Pub lobby wants government action on cheap alcohol sales
Supermarkets are propping up below-cost sales of booze by raising the price of grocery basket staples, publicans say.
Padraig Cribben, chief executive of the Vintners Federation of Ireland (VFI), said that in 2005 a slab of beer advertised in newspapers the week before St Patrick's Day was "on offer" at €37.98.
"The similar slab of beer is now being sold for €24 in the same supermarket. It is clear they are selling below cost.
"Irish supermarkets are among the most profitable in Europe, so they must be making up the shortfall from below-cost selling of alcohol by raising the price of food," he said.
Ahead of the VFI's annual conference this week, Mr Cribben said it was time that the Government followed through on promises to address the sale of cheap alcohol and introduce a ban on price-based advertising.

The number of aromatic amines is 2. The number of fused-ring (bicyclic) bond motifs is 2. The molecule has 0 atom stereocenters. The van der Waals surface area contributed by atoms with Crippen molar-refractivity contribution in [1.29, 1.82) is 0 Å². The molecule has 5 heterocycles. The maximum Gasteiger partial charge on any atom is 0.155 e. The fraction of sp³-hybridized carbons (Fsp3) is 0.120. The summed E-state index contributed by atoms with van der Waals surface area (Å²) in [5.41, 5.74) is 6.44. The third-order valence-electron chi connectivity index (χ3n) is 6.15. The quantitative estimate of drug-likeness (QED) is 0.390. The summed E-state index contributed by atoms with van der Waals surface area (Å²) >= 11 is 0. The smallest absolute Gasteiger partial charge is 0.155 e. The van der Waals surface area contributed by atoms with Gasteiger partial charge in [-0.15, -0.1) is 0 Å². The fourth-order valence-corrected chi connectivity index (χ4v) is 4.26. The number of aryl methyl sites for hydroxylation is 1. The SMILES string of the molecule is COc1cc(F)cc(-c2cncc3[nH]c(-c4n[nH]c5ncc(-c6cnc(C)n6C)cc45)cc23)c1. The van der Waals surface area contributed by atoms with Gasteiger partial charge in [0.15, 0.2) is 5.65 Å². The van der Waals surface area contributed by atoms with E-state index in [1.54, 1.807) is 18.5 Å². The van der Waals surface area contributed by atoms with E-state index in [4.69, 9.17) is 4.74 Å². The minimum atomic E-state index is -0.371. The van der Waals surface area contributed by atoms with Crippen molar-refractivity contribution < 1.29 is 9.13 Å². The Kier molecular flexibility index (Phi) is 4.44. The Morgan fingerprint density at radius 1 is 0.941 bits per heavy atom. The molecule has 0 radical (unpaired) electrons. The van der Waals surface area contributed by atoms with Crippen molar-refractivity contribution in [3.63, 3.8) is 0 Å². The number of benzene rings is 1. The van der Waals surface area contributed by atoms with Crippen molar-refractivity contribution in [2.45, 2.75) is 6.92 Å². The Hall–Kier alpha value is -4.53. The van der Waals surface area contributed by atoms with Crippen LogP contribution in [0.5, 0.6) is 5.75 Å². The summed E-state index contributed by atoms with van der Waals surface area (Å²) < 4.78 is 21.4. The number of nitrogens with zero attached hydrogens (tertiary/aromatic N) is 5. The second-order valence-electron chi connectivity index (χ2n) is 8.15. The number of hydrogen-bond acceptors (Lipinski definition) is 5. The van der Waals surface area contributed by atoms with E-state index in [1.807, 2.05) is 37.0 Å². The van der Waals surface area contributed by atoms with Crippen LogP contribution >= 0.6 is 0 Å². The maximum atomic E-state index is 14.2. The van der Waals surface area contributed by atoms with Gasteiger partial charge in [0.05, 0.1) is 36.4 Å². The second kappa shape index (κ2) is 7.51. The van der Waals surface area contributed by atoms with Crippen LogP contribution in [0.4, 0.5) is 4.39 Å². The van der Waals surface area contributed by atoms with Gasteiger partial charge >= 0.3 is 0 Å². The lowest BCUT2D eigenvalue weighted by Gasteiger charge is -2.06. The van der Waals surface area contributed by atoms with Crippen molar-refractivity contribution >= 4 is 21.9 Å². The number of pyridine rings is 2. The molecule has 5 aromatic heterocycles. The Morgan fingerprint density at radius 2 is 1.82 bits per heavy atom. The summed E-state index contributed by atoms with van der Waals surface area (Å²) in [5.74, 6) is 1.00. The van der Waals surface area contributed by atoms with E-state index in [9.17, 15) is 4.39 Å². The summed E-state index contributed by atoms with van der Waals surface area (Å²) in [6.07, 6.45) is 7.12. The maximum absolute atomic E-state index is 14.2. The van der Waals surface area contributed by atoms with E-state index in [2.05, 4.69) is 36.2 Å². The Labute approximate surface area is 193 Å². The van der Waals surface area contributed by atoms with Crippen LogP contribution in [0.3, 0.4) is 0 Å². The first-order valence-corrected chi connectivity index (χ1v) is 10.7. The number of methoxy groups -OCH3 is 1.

However, he said that for the first time in years there were grounds for some optimism in the pub trade.
"The recovery is there but it is patchy," he said.
The VFI has set up a 'Pubs of Ireland' Facebook page in an attempt to use social media to boost footfall.
But there has been consolidation of the market, with thousands of pubs closed since the recession began. More than 270 Irish pubs closed in 2012, Revenue Commissioners' statistics show.
The number of pub licences issued last year fell by 273, a three per cent drop on the 2011 figure. At the same time, estate agents CBRE forecast a buoyant market for Irish pubs.
Experts said turnover in the industry was estimated to have fallen by about a fifth but that the decline had bottomed out in the last 12 months.